Adaptive Phage Therapy in the Treatment of Patients with Recurrent Pneumonia (Pilot Study)

Aim. To evaluate the safety and efficacy of the adaptive phage therapy technique in patients with recurrent pneumonia in neurological critical care. Material and methods. The clinical study included 83 chronically critically ill patients with severe brain damage. The bacteriophage cocktail selected against specific hospital strains was administered by inhalation to 43 patients. The control group included 40 patients who received conventional antimicrobial therapy. The changes in clinical, laboratory and instrumental parameters, levels of biomarkers, microbiological and PCR tests of bronchoalveolar lavage fluid were assessed, including those in the «phage therapy with antibiotics» (n=29) and «phage therapy without antibiotics» (n=14) subgroups. Results. The groups were comparable in terms of basic parameters (age, sex, diagnosis, organ dysfunc-tion according to APACHE II, use of vasoactive drugs) and the level of airway colonization with antibiotic-resistant bacterial strains. Good tolerability and absence of clinically significant side effects were observed during inhalational administration of the bacteriophage cocktail. Computed tomography on day 21 showed a significant reduction in lung damage in patients who received bacteriophages. Patients treated with bac-teriophages without antibiotics had significantly lower need for mechanical ventilation. The mortality rate on day 28 did not differ significantly and was 4.7% (2/43) in the bacteriophage-treated group vs 5% (2/40) in the control group. Conclusion. The first experience of using the adaptive phage therapy technique in chronically critically ill patients in neurological intensive care demonstrated the safety of inhalational administration of the bacterio-phage cocktail. The efficacy of the technique was confirmed by the treatment results obtained in the phage therapy group, which were not inferior to those in the group with conventional antibiotic therapy, while several clinical and laboratory parameters tended to improve even in patients who received bacteriophages and did not receive antibiotics. © 2021, V.A. Negovsky Research Institute of General Reanimatology. All rights reserved.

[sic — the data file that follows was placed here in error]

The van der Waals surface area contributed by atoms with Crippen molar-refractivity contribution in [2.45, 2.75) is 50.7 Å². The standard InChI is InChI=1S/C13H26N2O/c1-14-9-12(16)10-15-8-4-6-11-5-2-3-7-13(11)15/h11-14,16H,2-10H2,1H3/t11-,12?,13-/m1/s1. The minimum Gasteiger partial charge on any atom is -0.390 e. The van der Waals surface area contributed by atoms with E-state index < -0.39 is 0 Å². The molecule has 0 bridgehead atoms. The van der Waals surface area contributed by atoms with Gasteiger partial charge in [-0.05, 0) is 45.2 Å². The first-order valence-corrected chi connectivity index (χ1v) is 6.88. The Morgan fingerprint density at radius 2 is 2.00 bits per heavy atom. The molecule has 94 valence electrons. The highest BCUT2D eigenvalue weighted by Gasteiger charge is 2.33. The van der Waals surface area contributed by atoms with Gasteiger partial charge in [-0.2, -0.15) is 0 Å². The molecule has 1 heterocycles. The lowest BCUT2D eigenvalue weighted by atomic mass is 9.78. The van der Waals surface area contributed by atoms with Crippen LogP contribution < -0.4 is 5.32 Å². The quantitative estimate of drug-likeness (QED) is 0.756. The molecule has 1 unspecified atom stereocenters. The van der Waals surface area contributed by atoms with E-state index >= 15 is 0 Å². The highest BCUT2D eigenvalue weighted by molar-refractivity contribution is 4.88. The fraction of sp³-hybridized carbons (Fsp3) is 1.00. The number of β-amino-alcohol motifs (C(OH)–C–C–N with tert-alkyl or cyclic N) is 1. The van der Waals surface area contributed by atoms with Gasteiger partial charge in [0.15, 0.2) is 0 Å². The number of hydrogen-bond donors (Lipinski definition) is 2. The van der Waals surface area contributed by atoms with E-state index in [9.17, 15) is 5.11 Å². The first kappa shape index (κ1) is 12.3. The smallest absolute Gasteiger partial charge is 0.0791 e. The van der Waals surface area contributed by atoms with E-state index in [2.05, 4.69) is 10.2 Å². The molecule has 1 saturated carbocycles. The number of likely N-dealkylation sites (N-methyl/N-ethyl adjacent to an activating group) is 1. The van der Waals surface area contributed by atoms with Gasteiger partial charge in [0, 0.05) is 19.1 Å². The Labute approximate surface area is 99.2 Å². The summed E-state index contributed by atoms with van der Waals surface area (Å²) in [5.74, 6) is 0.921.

Beloborodova N.V.1 , Grechko A.V. 1 , Gurkova M.M.2 , Zurabov A.Yu.2 , Zurabov F.M.2 , Kuzovlev A.N.1 , Megley A.Yu.1 , Petrova M.V. 1, 4 , Popova V.M.2 , Redkin I.V.1 , Sergeyev N.I.3 , Chernevskaya E.A.1 , Yuriev M.Yu.1 , Yakovlev A.A. 1
V.A. Negovsky Research Institute of General Reanimatology
Number of issue
  • 1 Federal Research and Clinical Center of Intensive Care Medicine and Rehabilitology, 25 Petrovka Str., 2 bldg, Moscow, 10703, Russian Federation
  • 2 Research and Production Center «MicroMir», 5/23 Nizhny Kiselny lane, bldg 1, Moscow, 107031, Russian Federation
  • 3 Russian Scientific Center for Roentgenoradiology, 86 Profsoyuznaya Str., Moscow, 117997, Russian Federation
  • 4 Peoples' Friendship University of Russia, 6 Miklukho-Maklaya Str., Moscow, 117198, Russian Federation
Antibiotics; Bacteriophages; Personalization; Phage therapy; Pneumonia; Resistance
Date of creation
Date of change
Short link

Other records